This article is part of the series on
Administrative divisions of France
(incl. overseas regions)
(incl. overseas departments)
Others in Overseas France
The French overseas collectivities (French: collectivité d'outre-mer or COM), like the French regions, are first-order administrative divisions of France. The COMs include some former French overseas territories and other French overseas entities with a particular status, all of which became COMs by constitutional reform on 28 March 2003.
As of 31 March 2011, there were five COMs:
- French Polynesia became a COM in 2003. Its statutory law of 27 February 2004 gives it the designation of Overseas country inside the Republic (French: pays d'outre-mer au sein de la République, or POM), but without legal modification of its status. French Polynesia has a great degree of autonomy, two symbolic manifestations of which are the title of the President of French Polynesia (Le président de la Polynésie française) and its additional designation as a pays d'outre-mer. Legislature: Assembly of French Polynesia since 2004.
- Saint Barthélemy, an island in the Lesser Antilles. It has a territorial council and executive council since 2007.
- Saint Martin, the northern part of the island of Saint Martin in the Lesser Antilles. Saint Martin remains part of the European Union. Both it and St. Barthelemy were separated from the overseas department of Guadeloupe in 2007 and made into their own collectivities. It has a territorial council and executive council since 2007.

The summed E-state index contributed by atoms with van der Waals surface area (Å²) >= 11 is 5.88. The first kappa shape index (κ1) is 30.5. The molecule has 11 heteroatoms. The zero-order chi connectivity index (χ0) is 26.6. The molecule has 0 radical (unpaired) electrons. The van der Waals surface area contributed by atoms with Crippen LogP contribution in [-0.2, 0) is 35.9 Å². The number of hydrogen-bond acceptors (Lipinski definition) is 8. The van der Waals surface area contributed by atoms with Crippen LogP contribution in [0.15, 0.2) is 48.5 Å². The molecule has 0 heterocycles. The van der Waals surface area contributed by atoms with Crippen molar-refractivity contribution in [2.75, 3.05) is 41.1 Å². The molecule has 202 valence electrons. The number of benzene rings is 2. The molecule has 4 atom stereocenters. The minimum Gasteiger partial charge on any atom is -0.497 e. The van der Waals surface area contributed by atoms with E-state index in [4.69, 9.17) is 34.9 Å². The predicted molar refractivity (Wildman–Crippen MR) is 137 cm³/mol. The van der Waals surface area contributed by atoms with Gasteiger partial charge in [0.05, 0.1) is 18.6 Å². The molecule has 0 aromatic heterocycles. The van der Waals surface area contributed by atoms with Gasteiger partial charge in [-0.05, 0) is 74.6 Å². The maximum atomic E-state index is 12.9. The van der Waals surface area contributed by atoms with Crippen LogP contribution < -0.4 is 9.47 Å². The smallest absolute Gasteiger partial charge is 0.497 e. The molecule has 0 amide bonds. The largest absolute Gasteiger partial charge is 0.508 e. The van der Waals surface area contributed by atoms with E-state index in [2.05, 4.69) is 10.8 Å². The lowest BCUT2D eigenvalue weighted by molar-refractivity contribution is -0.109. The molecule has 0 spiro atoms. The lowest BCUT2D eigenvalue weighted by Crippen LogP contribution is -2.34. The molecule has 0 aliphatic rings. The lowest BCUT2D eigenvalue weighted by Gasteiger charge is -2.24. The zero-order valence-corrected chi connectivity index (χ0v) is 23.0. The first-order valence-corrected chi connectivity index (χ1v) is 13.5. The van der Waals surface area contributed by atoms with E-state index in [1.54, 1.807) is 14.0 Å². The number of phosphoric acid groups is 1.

- Saint Pierre and Miquelon, a group of islands in the Atlantic Ocean off the coast of Newfoundland, Canada. It has a territorial council. It is the last remaining part of New France not ceded by France.
- Wallis and Futuna, three small islands in the Pacific Ocean. Has a high administrator and territorial assembly.
Former COMs and overseas territories
- Mayotte was a COM from 1976 until 31 March 2011, when it became an overseas department.
- New Caledonia was classified as an overseas territory beginning in 1946, but as a result of the 1998 Nouméa Accord, it gained a special status (statut particulier or statut original) in 1999. A New Caledonian citizenship was established, and a gradual transfer of power from the French state to New Caledonia itself was begun, to last from fifteen to twenty years.
- Administrative divisions of France
- Mahoran status referendum, 2009
- Overseas department
- Overseas departments and territories of France
- Overseas region
- Benoît Hopquin (31 March 2011). "Mayotte accède à son statut de département dans la confusion". Le Monde. Retrieved 31 March 2011.
- COM – Overseas communities at the far ends of the world – Official French website (in English)
- (French) Official site
- (French) past and current developments of France's overseas administrative divisions like collectivités d'outre-mer
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